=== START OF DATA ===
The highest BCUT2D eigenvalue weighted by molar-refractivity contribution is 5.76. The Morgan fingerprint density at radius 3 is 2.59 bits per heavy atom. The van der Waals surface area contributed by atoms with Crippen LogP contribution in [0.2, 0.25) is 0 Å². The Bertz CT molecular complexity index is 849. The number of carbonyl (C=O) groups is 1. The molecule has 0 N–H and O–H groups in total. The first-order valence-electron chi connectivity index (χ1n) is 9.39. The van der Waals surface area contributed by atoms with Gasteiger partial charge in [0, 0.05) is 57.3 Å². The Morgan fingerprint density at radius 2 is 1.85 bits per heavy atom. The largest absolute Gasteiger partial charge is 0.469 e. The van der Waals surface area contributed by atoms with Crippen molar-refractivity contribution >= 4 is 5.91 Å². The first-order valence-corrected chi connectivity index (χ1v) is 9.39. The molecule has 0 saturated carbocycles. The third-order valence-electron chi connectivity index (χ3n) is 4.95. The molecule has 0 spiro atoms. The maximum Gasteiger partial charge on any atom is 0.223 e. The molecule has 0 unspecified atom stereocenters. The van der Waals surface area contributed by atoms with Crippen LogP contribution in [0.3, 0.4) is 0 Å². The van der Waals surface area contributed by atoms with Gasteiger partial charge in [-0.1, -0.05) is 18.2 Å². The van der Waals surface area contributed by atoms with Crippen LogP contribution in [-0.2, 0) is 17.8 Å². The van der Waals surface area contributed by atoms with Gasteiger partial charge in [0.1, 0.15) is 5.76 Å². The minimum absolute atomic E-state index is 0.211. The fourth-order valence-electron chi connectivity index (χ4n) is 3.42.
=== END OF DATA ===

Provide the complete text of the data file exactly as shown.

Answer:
The highest BCUT2D eigenvalue weighted by molar-refractivity contribution is 5.76. The Morgan fingerprint density at radius 3 is 2.59 bits per heavy atom. The van der Waals surface area contributed by atoms with Crippen LogP contribution in [0.2, 0.25) is 0 Å². The Bertz CT molecular complexity index is 849. The number of carbonyl (C=O) groups is 1. The molecule has 0 N–H and O–H groups in total. The first-order valence-electron chi connectivity index (χ1n) is 9.39. The van der Waals surface area contributed by atoms with Gasteiger partial charge in [0, 0.05) is 57.3 Å². The Morgan fingerprint density at radius 2 is 1.85 bits per heavy atom. The largest absolute Gasteiger partial charge is 0.469 e. The van der Waals surface area contributed by atoms with Crippen molar-refractivity contribution >= 4 is 5.91 Å². The first-order valence-corrected chi connectivity index (χ1v) is 9.39. The molecule has 0 saturated carbocycles. The third-order valence-electron chi connectivity index (χ3n) is 4.95. The molecule has 0 spiro atoms. The maximum Gasteiger partial charge on any atom is 0.223 e. The molecule has 0 unspecified atom stereocenters. The van der Waals surface area contributed by atoms with Crippen LogP contribution in [0.3, 0.4) is 0 Å². The van der Waals surface area contributed by atoms with Gasteiger partial charge in [-0.1, -0.05) is 18.2 Å². The van der Waals surface area contributed by atoms with Crippen LogP contribution in [-0.2, 0) is 17.8 Å². The van der Waals surface area contributed by atoms with Gasteiger partial charge in [0.1, 0.15) is 5.76 Å². The minimum absolute atomic E-state index is 0.211. The fourth-order valence-electron chi connectivity index (χ4n) is 3.42.